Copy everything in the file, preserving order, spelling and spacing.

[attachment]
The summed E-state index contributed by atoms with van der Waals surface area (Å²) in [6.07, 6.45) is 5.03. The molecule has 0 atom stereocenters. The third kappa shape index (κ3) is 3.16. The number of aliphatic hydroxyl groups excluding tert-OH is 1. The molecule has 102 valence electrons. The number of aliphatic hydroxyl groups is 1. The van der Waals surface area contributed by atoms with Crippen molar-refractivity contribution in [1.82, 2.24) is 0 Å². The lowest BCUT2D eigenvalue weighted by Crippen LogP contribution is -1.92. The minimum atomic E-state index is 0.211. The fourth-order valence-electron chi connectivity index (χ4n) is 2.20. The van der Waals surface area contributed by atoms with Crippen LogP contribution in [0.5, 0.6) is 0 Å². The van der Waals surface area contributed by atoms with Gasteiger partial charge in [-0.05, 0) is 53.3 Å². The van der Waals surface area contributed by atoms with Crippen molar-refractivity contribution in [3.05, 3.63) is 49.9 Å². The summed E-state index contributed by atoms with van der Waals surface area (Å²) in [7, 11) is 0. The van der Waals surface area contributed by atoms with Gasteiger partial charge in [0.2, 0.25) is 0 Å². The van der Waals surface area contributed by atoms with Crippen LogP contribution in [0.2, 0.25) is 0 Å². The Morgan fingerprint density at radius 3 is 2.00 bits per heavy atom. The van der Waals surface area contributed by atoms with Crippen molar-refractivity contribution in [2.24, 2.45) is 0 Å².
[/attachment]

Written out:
The summed E-state index contributed by atoms with van der Waals surface area (Å²) in [6.07, 6.45) is 5.03. The molecule has 0 atom stereocenters. The third kappa shape index (κ3) is 3.16. The number of aliphatic hydroxyl groups excluding tert-OH is 1. The molecule has 102 valence electrons. The number of aliphatic hydroxyl groups is 1. The van der Waals surface area contributed by atoms with Crippen molar-refractivity contribution in [1.82, 2.24) is 0 Å². The lowest BCUT2D eigenvalue weighted by Crippen LogP contribution is -1.92. The minimum atomic E-state index is 0.211. The fourth-order valence-electron chi connectivity index (χ4n) is 2.20. The van der Waals surface area contributed by atoms with Crippen LogP contribution in [0.5, 0.6) is 0 Å². The van der Waals surface area contributed by atoms with Gasteiger partial charge in [-0.05, 0) is 53.3 Å². The van der Waals surface area contributed by atoms with Crippen molar-refractivity contribution in [3.05, 3.63) is 49.9 Å². The summed E-state index contributed by atoms with van der Waals surface area (Å²) in [7, 11) is 0. The van der Waals surface area contributed by atoms with Gasteiger partial charge in [0.2, 0.25) is 0 Å². The van der Waals surface area contributed by atoms with Crippen LogP contribution in [0.2, 0.25) is 0 Å². The Morgan fingerprint density at radius 3 is 2.00 bits per heavy atom. The van der Waals surface area contributed by atoms with Crippen molar-refractivity contribution in [2.24, 2.45) is 0 Å².